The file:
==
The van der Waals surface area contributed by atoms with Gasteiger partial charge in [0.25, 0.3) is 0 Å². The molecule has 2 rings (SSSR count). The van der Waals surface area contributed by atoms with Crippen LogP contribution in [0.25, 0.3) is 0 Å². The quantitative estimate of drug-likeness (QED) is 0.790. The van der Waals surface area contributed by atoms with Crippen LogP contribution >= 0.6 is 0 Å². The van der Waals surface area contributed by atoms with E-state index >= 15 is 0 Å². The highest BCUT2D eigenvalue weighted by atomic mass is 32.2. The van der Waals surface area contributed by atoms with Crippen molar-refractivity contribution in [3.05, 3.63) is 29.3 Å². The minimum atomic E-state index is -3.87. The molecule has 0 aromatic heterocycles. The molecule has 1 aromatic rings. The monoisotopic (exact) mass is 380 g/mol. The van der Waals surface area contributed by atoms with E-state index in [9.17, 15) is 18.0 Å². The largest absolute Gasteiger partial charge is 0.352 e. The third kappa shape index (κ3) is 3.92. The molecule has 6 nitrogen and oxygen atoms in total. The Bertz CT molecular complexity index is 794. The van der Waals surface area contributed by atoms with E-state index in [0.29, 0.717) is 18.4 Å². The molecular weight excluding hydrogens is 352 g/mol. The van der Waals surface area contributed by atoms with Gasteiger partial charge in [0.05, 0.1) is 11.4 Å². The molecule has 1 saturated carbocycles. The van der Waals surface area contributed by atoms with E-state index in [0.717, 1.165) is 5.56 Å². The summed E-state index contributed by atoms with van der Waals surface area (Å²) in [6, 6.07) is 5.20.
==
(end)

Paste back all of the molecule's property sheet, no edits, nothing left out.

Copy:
The van der Waals surface area contributed by atoms with Gasteiger partial charge in [0.25, 0.3) is 0 Å². The molecule has 2 rings (SSSR count). The van der Waals surface area contributed by atoms with Crippen LogP contribution in [0.25, 0.3) is 0 Å². The quantitative estimate of drug-likeness (QED) is 0.790. The van der Waals surface area contributed by atoms with Crippen LogP contribution >= 0.6 is 0 Å². The van der Waals surface area contributed by atoms with E-state index >= 15 is 0 Å². The highest BCUT2D eigenvalue weighted by atomic mass is 32.2. The van der Waals surface area contributed by atoms with Crippen molar-refractivity contribution in [3.05, 3.63) is 29.3 Å². The minimum atomic E-state index is -3.87. The molecule has 0 aromatic heterocycles. The molecule has 1 aromatic rings. The monoisotopic (exact) mass is 380 g/mol. The van der Waals surface area contributed by atoms with E-state index in [9.17, 15) is 18.0 Å². The largest absolute Gasteiger partial charge is 0.352 e. The third kappa shape index (κ3) is 3.92. The molecule has 6 nitrogen and oxygen atoms in total. The Bertz CT molecular complexity index is 794. The van der Waals surface area contributed by atoms with E-state index in [0.29, 0.717) is 18.4 Å². The molecular weight excluding hydrogens is 352 g/mol. The van der Waals surface area contributed by atoms with Gasteiger partial charge in [0.05, 0.1) is 11.4 Å². The molecule has 1 saturated carbocycles. The van der Waals surface area contributed by atoms with E-state index in [0.717, 1.165) is 5.56 Å². The summed E-state index contributed by atoms with van der Waals surface area (Å²) in [6, 6.07) is 5.20.